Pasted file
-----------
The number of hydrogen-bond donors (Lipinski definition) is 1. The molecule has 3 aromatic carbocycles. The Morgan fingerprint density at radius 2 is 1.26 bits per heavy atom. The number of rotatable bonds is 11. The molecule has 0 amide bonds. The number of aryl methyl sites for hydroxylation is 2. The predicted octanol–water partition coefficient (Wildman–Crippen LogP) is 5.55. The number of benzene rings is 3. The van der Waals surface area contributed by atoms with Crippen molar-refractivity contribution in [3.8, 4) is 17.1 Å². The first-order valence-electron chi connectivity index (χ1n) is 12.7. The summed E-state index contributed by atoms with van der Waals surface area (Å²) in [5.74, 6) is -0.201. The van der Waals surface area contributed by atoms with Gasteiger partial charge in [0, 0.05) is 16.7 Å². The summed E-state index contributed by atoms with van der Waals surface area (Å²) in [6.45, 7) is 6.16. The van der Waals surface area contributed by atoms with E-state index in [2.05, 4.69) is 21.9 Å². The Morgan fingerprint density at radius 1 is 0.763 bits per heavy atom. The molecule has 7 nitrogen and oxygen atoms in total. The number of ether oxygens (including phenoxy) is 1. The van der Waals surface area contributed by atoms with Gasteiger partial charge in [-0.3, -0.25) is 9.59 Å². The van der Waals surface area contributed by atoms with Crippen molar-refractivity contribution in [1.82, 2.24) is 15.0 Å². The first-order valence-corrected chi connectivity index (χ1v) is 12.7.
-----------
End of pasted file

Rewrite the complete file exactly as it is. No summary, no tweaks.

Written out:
The number of hydrogen-bond donors (Lipinski definition) is 1. The molecule has 3 aromatic carbocycles. The Morgan fingerprint density at radius 2 is 1.26 bits per heavy atom. The number of rotatable bonds is 11. The molecule has 0 amide bonds. The number of aryl methyl sites for hydroxylation is 2. The predicted octanol–water partition coefficient (Wildman–Crippen LogP) is 5.55. The number of benzene rings is 3. The van der Waals surface area contributed by atoms with Crippen molar-refractivity contribution in [3.8, 4) is 17.1 Å². The first-order valence-electron chi connectivity index (χ1n) is 12.7. The summed E-state index contributed by atoms with van der Waals surface area (Å²) in [5.74, 6) is -0.201. The van der Waals surface area contributed by atoms with Gasteiger partial charge in [0, 0.05) is 16.7 Å². The summed E-state index contributed by atoms with van der Waals surface area (Å²) in [6.45, 7) is 6.16. The van der Waals surface area contributed by atoms with E-state index in [2.05, 4.69) is 21.9 Å². The Morgan fingerprint density at radius 1 is 0.763 bits per heavy atom. The molecule has 7 nitrogen and oxygen atoms in total. The number of ether oxygens (including phenoxy) is 1. The van der Waals surface area contributed by atoms with Gasteiger partial charge in [-0.3, -0.25) is 9.59 Å². The van der Waals surface area contributed by atoms with Crippen molar-refractivity contribution in [1.82, 2.24) is 15.0 Å². The first-order valence-corrected chi connectivity index (χ1v) is 12.7.